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Writing and the Art of Observation

Practice
Writers are nothing if not observers of life. Crafting the words is important, but without our observer self we are only typists. As observers we quiet our minds and let our senses take in what’s there, without projecting meaning. For the first time we may notice patterns of light instead of the shadows of the apple tree’s branches. Or we hear the rhythm of the old dog’s claws clicking slowly across the floor instead of that sound being a signal to feed him. We notice how we are lifted by the scent of our friend’s perfume as she enters the room. When recorded in a poem or story, these observations transport our readers out of their everyday world into a world unlike their own, where they become open to new possibilities.The observer self slows the constant motion of the mind. Instead of simply observing, our busy mind identifies, labels, or moves us to action, obliterating what our senses might otherwise take in. The busy mind fails to hear the quality of the sound made by the dog’s claws on the floor. In conversations with a friend the busy mind looks for ways to insert its own ideas, to say its piece, …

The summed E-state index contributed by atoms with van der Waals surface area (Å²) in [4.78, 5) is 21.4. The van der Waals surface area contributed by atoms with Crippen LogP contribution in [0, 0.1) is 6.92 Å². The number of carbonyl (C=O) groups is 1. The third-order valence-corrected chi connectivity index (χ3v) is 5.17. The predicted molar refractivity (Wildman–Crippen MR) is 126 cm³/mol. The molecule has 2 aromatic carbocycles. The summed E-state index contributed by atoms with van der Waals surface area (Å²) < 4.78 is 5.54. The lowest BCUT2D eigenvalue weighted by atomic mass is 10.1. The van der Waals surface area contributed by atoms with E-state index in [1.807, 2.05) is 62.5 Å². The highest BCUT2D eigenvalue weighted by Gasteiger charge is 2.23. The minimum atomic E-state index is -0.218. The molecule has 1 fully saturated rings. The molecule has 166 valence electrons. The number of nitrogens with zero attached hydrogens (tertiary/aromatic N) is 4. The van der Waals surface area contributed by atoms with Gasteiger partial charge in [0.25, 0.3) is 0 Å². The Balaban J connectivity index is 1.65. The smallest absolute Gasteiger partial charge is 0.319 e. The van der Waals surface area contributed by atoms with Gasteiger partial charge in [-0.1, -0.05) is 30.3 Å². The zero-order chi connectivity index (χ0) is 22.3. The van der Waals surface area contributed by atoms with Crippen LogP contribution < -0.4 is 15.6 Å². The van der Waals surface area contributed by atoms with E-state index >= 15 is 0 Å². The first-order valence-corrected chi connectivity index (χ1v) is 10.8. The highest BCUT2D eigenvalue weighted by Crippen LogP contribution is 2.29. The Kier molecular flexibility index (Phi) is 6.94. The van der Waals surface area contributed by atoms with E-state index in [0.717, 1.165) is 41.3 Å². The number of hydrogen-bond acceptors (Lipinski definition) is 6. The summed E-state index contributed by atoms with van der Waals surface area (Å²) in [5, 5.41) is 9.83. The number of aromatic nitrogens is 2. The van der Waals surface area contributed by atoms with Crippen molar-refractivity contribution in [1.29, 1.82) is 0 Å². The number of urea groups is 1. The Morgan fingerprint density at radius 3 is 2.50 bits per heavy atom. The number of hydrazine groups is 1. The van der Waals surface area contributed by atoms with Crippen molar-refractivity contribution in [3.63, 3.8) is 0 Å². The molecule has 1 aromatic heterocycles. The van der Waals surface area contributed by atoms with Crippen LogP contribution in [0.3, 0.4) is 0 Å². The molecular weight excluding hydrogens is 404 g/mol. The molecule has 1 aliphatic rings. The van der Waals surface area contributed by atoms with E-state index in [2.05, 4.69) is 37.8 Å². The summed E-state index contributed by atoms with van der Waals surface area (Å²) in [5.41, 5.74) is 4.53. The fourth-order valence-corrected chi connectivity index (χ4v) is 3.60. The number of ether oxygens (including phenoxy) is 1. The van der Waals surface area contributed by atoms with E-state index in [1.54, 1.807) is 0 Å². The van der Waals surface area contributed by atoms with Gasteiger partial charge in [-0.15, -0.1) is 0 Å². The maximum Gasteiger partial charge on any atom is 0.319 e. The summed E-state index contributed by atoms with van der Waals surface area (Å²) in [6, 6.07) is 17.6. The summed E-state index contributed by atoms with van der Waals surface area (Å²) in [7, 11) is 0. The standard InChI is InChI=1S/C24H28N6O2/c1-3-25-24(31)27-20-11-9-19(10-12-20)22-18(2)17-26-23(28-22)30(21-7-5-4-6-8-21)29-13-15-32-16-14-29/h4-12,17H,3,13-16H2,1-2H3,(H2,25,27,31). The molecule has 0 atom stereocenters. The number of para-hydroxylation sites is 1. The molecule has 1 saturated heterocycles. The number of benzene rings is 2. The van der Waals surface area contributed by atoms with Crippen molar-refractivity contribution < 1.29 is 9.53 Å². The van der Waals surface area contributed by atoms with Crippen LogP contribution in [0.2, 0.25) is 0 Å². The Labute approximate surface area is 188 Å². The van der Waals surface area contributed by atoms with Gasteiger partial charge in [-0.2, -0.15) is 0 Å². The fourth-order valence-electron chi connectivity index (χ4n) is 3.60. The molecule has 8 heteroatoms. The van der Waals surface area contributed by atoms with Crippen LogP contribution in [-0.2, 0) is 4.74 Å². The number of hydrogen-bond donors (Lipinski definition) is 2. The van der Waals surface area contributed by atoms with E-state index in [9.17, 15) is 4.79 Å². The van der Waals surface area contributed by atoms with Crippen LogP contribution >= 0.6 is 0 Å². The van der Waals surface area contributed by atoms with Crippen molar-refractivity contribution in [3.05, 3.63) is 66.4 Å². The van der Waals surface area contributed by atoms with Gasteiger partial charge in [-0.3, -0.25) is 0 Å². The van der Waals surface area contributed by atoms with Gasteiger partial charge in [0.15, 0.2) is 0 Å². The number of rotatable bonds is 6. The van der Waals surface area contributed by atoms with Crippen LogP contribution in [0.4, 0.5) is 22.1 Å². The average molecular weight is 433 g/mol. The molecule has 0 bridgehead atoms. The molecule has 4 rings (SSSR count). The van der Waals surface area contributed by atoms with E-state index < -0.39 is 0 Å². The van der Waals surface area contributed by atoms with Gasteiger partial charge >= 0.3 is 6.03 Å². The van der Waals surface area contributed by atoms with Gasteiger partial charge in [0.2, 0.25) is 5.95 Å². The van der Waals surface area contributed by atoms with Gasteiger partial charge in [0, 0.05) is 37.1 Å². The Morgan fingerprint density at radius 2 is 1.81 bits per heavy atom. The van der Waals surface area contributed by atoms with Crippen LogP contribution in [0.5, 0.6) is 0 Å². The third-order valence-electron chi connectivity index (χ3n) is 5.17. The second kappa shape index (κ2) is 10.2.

This entry is tagged with:
WritingObservationAcceptanceCuriosity

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